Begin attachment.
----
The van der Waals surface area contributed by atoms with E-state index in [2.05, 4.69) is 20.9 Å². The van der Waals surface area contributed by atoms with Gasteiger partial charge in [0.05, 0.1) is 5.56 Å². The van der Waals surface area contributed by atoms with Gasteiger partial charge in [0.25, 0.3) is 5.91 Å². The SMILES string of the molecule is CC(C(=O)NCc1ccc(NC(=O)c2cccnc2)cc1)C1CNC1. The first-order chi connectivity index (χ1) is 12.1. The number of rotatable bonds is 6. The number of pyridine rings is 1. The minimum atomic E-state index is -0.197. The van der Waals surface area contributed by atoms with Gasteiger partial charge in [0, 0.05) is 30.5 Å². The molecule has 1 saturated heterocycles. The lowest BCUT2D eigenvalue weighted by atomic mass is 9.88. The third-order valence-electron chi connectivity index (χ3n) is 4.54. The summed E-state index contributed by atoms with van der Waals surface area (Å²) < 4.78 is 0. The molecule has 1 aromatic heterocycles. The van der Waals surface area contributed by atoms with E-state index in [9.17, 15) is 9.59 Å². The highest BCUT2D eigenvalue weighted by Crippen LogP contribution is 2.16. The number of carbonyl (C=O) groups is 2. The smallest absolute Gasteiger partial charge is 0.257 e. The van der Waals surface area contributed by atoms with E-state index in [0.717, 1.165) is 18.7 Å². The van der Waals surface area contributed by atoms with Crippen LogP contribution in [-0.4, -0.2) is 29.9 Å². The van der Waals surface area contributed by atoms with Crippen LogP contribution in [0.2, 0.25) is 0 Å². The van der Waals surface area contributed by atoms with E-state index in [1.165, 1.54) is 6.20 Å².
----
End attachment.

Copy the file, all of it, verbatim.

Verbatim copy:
The van der Waals surface area contributed by atoms with E-state index in [2.05, 4.69) is 20.9 Å². The van der Waals surface area contributed by atoms with Gasteiger partial charge in [0.05, 0.1) is 5.56 Å². The van der Waals surface area contributed by atoms with Gasteiger partial charge in [0.25, 0.3) is 5.91 Å². The SMILES string of the molecule is CC(C(=O)NCc1ccc(NC(=O)c2cccnc2)cc1)C1CNC1. The first-order chi connectivity index (χ1) is 12.1. The number of rotatable bonds is 6. The number of pyridine rings is 1. The minimum atomic E-state index is -0.197. The van der Waals surface area contributed by atoms with Gasteiger partial charge in [0, 0.05) is 30.5 Å². The molecule has 1 saturated heterocycles. The lowest BCUT2D eigenvalue weighted by atomic mass is 9.88. The third-order valence-electron chi connectivity index (χ3n) is 4.54. The summed E-state index contributed by atoms with van der Waals surface area (Å²) < 4.78 is 0. The molecule has 1 aromatic heterocycles. The van der Waals surface area contributed by atoms with E-state index in [9.17, 15) is 9.59 Å². The highest BCUT2D eigenvalue weighted by Crippen LogP contribution is 2.16. The number of carbonyl (C=O) groups is 2. The smallest absolute Gasteiger partial charge is 0.257 e. The van der Waals surface area contributed by atoms with E-state index in [0.717, 1.165) is 18.7 Å². The van der Waals surface area contributed by atoms with Crippen LogP contribution in [-0.4, -0.2) is 29.9 Å². The van der Waals surface area contributed by atoms with Crippen LogP contribution in [0.2, 0.25) is 0 Å². The van der Waals surface area contributed by atoms with E-state index in [1.165, 1.54) is 6.20 Å².